Tuesday, October 20, 2009
No Corn on this Cob
We gathered together in the chilly damp mist this past Saturday to begin our journey into the world of cob led by my friend Aviva Creatress. After introducing ourselves, we formed a circle and did some stretching and a couple of team-building exercises. I usually don't like that part much. These were kind of fun. No, they were really fun. We were all laughing at the end, ready to get to work.
So, "what is cob?" you might be thinking. Cob is an ancient building method in which clay, sand, water and straw are mixed together, rolled into balls (cobs) then stacked and squeezed together to make walls. Cob has been used in many cultures to build houses, stables, ovens and walls for centuries. There are many benefits to building with cob. The materials are all natural and inexpensive. Only simple hand tools are required. Cob walls are fireproof and have high thermal mass so they retain heat and moderate temperature extremes.
To build an oven you need a foundation on which to build it. In this case local granite rip rap was used. You can use broken concrete, recycled brick, found stones. Anything you can scavenge for free that can be mortared together. Here at the Funny Farm I am building my base with concrete pavers we have leftover from landscape jobs. Free!!! The base is about 4' high to facilitate the loading of the oven. To create the shape of the oven, we mounded and packed sand in the shape of a dome to support the cob walls. Then we built up the walls, layer by layer, one cob at a time. We finished the day by placing an insulating layer of straw coated with clay slip over the whole surface of the oven.
The next day was perfectly clear, the sky bluer than blue. We did some more stretches and some more fun and games then we got back to work. We learned how to make sculpting plaster from chopped straw, clay slip and sand. We smeared a coating of the plaster over the straw insulation. That was really fun. Aviva determined that the oven's spirit animal was a fox so she sculpted a fox face above the door. Then we sang Happy Birthday Foxy Brown! It was hilarious. Because the cob has to dry first we could not put the finishing plaster on the oven so Aviva taught us how to make several kinds.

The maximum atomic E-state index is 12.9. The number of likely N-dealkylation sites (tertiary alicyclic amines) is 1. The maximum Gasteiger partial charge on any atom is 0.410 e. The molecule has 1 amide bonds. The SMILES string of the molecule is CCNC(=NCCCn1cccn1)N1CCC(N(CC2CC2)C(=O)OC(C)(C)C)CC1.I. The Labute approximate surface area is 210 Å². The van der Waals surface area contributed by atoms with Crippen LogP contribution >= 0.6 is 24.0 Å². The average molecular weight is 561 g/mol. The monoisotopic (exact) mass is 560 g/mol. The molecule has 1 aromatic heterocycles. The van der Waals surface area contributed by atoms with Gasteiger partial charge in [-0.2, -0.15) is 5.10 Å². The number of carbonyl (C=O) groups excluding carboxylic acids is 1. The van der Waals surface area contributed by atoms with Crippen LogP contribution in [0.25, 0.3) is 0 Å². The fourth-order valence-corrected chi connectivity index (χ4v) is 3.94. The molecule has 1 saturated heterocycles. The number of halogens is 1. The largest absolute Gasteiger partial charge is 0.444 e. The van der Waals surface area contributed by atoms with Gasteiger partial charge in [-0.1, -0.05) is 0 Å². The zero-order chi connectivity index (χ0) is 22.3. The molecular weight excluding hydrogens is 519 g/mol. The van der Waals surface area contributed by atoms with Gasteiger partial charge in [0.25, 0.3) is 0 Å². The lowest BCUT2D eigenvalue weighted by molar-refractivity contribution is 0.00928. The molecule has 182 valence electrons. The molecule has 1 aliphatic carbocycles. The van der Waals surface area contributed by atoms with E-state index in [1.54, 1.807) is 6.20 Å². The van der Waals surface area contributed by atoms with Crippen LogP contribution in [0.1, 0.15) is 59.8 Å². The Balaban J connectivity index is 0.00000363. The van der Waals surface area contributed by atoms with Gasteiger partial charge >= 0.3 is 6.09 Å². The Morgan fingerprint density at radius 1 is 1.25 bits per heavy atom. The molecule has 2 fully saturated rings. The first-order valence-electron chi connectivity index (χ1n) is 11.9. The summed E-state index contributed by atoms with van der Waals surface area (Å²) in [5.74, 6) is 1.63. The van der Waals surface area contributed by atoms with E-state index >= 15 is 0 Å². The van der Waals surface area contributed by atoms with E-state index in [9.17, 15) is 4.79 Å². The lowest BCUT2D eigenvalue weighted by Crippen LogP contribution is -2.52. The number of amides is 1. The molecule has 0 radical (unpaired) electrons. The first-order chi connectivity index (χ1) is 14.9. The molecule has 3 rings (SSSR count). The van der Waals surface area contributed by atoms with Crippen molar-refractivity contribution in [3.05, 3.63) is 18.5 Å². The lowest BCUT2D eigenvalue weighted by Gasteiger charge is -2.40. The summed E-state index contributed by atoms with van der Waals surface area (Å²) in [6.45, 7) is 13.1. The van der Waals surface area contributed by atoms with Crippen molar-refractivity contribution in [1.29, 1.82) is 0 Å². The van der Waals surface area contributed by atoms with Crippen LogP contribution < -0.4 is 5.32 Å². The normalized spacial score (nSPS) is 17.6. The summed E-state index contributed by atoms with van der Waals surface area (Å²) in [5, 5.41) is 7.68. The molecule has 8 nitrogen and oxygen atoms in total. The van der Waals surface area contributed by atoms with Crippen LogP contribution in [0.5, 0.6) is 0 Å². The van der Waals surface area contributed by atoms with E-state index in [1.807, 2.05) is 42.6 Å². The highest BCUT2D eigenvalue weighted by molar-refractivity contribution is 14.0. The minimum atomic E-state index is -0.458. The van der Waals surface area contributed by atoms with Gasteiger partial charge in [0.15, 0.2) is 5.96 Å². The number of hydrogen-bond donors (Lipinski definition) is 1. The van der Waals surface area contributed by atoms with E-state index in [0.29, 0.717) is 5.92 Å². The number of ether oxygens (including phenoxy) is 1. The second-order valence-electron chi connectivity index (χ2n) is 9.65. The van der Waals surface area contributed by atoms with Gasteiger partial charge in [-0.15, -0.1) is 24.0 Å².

After the oven construction is completed and the cob is dry, the sand will be removed from the cavity and cooking can commence! A fire is built inside the cavity and maintained for a couple of hours. The walls absorb the heat getting up to 500º. Then the embers and ash are scraped out and pizzas, bread dough, cookies are baked. It takes a very short time to bake them and the oven retains heat for a really long time so lots of cooking can be done from one firing.
Cob building is hard, but satisfying physical work. Cob building projects work well when a group of people come together to complete the task. Traditionally the village gathered to help their neighbor build his home. Building a cob structure is a great way to build community and make new friends. We will be building our oven next spring. If you are in the Atlanta area and would like to join in please let me know. For information on Aviva's workshops you can send her an email @ firstname.lastname@example.org. I am sure she would be glad to come to your area to lead a workshop. She is a great teacher. The workshop was very well organized and thorough. I am really excited to get our oven up and cooking.
We'll roast some corn and sip some hooch for sure.